‘Milk: A Story of Breastfeeding in a Society That’s Forgotten How’ (Review)

Emma Rosen’s self-published Milk: A Story of Breastfeeding in a Society that’s Forgotten How is part autobiography, part factual analysis of the social, historical and ethical obstacles to establishing breastfeeding and the factors that threaten each woman’s journey, at every turn. Where you may expect to find a self-indulgent foray into one woman’s mothering journey, you will actually discover an advocate for every woman who would like to breastfeed her child, and a champion for the right of every woman to feed her child in the manner she wishes.

Milk is an honest and compelling account that will resonate with almost anyone who has breastfed for any length of time. Indeed, there were times when I couldn’t differentiate between Emma’s words and those which make up my own experience – the sudden cluelessness that accompanies giving birth and being handed a tiny human whose life you need to sustain, battles with medical professionals, the apprehension about nursing in public for the first time, the relief at finding a helpful soul; someone who understands, the relentlessness of cluster feeding, the craziness of hormones and the realisation that the human body is a marvel. There isn’t much about breastfeeding that isn’t covered here, and the blending of personal anecdote and science is an original idea, executed brilliantly.

Emma tackles topics such as mammalian biology, maternal instinct, the socio-historical aspects of breastfeeding, and the politics which undermine the work of breastfeeding supporters the world over. She does so with tact and, where appropriate, empathy, making it an approachable book and an invaluable read for those who make up a mother and baby’s breastfeeding ‘team’: partners and grandparents, as well as midwives and health visitors. It is easy to forget the emotions that accompany the early days of having a new baby; exhaustion and rose-tinted specs make everything a bit of a blur, in hindsight. Reading this reminded me of how tough it was, and anyone involved in caring for a new mother and baby can only benefit from having this reminder too.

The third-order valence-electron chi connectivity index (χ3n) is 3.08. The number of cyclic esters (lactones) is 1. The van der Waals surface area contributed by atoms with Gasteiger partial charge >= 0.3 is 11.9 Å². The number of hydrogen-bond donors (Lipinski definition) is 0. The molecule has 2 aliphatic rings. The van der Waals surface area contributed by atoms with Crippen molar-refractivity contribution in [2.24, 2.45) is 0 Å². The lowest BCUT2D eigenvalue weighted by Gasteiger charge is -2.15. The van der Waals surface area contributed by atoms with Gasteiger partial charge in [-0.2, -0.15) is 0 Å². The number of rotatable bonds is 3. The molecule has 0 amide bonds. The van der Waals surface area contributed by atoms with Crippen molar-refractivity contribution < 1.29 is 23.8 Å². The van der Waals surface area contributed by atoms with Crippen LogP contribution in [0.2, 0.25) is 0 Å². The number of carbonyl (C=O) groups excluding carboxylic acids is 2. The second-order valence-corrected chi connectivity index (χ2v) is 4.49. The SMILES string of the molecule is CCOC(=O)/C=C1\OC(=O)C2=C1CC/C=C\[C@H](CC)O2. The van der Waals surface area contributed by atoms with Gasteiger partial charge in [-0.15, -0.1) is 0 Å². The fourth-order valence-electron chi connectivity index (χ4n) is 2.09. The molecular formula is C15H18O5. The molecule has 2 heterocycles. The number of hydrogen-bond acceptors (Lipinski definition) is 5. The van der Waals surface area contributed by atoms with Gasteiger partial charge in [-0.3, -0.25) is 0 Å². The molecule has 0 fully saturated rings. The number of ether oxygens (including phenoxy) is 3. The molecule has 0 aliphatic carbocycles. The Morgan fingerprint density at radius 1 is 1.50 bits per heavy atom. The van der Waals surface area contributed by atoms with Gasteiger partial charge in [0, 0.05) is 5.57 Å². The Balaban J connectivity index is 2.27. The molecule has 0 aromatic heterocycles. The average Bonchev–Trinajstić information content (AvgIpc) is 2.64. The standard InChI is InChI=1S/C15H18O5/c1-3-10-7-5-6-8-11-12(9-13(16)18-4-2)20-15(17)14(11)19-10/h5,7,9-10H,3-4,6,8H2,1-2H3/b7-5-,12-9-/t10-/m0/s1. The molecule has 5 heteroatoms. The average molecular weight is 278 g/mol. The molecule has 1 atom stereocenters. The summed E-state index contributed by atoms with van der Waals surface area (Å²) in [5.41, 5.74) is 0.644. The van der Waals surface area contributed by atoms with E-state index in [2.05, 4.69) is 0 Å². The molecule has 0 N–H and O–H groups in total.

In short, whether you’re pregnant, a new parent, working with mothers and babies, or if somebody close to you is breastfeeding their baby, this book is your opportunity to understand more about it, in order to succeed in a journey that is so often sabotaged via societal pressure, unethical marketing and misinformation.

Thank you, Emma, for sending us your book baby to review – it was a true pleasure.

Jo, The Mother Side x

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